Data-Driven Logistics: The Growing Use of Predictive Analytics in Supply Chain Management

by: Smith and Howard

July 9, 2018

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Logistics companies depend on accuracy, timeliness and the efficient transportation of parts to meet distribution and customer requirements. The challenge is in the constant balancing act between managing inventory levels and meeting customer demand. What if there was a way to make predictions about future events; to know more precisely what the demand is at any given moment? That’s where predictive analytics within the supply chain come into play.

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Predictive analytics is changing the game for distributors and logistics operators. Especially for those using historical and real-time patterns to make such predictions and, as a result, decrease costs, create greater reliability and improve customer satisfaction. 

Connecting the Dots

Tapping big data, predictive analytics uses algorithms to track historical data to anticipate demand, avoid risks and adjust schedules; all of which better enable logistics managers to create proactive solutions. Through predictive analytics, logistics managers can anticipate future behavior by finding patterns, spotting trends and zeroing in on customer preferences.

For example, the logistics industry is already producing data streams through the use of sensors on delivery trucks; beacons, which are devices built on the latest Bluetooth® standards to broadcast their presence to other nearby devices, such as computers and smartphones; the “internet of things” and radar devices. If a shipment is running behind, a carrier can make immediate adjustments to prevent bottlenecks further down the supply chain.

Some logistics companies are using advanced predictive analytics to determine the likelihood of a shipment’s status changing from on time to arriving late. They do this by using simulation models. By examining the probability of a status change, they can determine the date and time for shipments in specific locations.

The Future is Now

According to the 2018 22nd Annual Third-Party Logistics (3PL) Study, which examines leading trends for shippers and 3PLs in the logistics industry, there is a much higher expectation among shippers that seek enhanced analytics to drive more effective supply chain decisions. 70% of the study respondents chose “improving logistics optimization” as the most important use of data for the logistics industry.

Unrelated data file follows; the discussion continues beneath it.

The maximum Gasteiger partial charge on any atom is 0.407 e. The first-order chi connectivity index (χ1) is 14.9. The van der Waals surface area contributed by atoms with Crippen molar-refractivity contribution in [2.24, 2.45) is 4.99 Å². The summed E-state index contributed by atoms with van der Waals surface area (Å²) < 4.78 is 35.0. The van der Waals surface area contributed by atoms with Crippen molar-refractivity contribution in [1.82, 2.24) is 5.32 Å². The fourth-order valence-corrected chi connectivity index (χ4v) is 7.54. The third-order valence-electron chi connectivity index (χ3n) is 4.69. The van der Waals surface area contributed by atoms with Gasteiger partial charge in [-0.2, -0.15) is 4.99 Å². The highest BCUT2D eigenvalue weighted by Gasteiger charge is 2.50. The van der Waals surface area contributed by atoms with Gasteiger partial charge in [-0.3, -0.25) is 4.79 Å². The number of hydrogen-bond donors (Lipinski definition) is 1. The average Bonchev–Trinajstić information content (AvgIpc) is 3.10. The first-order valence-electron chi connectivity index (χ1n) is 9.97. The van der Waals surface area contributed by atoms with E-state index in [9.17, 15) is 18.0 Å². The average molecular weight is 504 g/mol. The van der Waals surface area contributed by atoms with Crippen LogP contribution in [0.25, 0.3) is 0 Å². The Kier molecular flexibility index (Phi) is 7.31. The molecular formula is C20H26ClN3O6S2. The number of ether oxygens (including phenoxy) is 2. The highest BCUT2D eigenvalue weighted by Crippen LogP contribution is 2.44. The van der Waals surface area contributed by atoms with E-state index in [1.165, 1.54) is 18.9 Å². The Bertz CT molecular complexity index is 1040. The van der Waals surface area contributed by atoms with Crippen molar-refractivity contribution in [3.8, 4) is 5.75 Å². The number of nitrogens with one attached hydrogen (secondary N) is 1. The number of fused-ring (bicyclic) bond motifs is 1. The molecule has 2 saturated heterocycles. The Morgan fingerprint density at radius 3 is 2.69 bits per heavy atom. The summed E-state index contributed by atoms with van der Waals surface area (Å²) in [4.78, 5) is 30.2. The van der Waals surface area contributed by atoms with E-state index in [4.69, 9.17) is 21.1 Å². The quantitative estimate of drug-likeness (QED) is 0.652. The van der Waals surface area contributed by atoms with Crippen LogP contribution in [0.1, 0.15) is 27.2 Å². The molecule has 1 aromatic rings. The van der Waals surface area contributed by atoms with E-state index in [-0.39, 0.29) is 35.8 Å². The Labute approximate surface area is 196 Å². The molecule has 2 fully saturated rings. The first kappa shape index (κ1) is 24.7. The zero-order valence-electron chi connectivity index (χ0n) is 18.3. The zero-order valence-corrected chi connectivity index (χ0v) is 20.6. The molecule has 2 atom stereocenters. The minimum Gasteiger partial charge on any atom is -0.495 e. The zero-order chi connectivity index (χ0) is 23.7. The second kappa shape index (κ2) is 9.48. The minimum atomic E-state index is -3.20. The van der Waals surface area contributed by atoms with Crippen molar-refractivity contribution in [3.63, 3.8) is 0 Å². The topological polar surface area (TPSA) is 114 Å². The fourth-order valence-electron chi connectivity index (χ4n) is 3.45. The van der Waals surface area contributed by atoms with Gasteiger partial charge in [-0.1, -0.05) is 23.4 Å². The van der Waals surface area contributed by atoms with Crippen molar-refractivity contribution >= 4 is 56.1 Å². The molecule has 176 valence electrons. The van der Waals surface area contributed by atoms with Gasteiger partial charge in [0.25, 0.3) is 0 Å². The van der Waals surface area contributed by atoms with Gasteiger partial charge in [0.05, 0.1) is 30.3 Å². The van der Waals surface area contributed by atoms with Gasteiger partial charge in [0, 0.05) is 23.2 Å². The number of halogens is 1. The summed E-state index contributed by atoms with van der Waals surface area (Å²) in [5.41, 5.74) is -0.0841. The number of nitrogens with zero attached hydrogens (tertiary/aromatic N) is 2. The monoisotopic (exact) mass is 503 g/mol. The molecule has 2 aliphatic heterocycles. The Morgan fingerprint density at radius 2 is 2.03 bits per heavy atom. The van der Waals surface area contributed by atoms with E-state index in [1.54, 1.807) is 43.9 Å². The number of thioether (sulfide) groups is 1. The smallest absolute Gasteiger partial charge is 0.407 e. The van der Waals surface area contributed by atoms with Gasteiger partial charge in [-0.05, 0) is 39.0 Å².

If you are not currently employing predictive analytics in your logistics or supply chain management strategy, consider the following advantages:

  • Customer Insight: You can gain market insights about your customers, suppliers and partners that can help you make more intelligent decisions.
  • Last-Mile Efficiencies: Inefficiencies in the last mile of a supply chain can cost up to 28% of the overall delivery cost. Using GPS sensors on transport vehicles and smartphones could allow you to optimize your delivery strategy.
  • Route Optimization: Logistic companies constantly balance risks associated with “over” and “under” supplying resources. Regardless of which form of transport you use, predictive analytics can help you mitigate such risks by understanding exact conditions that enable real-time adjustments, deliver cost efficiencies and satisfy customers.
  • Supply Chain Transparency: Using embedded sensors, all parties can be immediately notified about a delay, including your customers. You can also obtain market insights about your customers’ preferences and buying patterns.
  • B2B Personalization: Through predictive analytics, you can ensure the right seasonal products are delivered to your customers based on geographical regions, and use real-time information to immediately make adjustments based on particular market abnormalities.

Predictive analytics will continue to grow in importance as more advanced tools become available to drive strategic planning. Logistics companies can achieve greater efficiencies and gain a competitive edge by using these tools. Additionally, they can prevent financial losses associated with inaccurate stocking and the mismanagement of deliveries and schedules.

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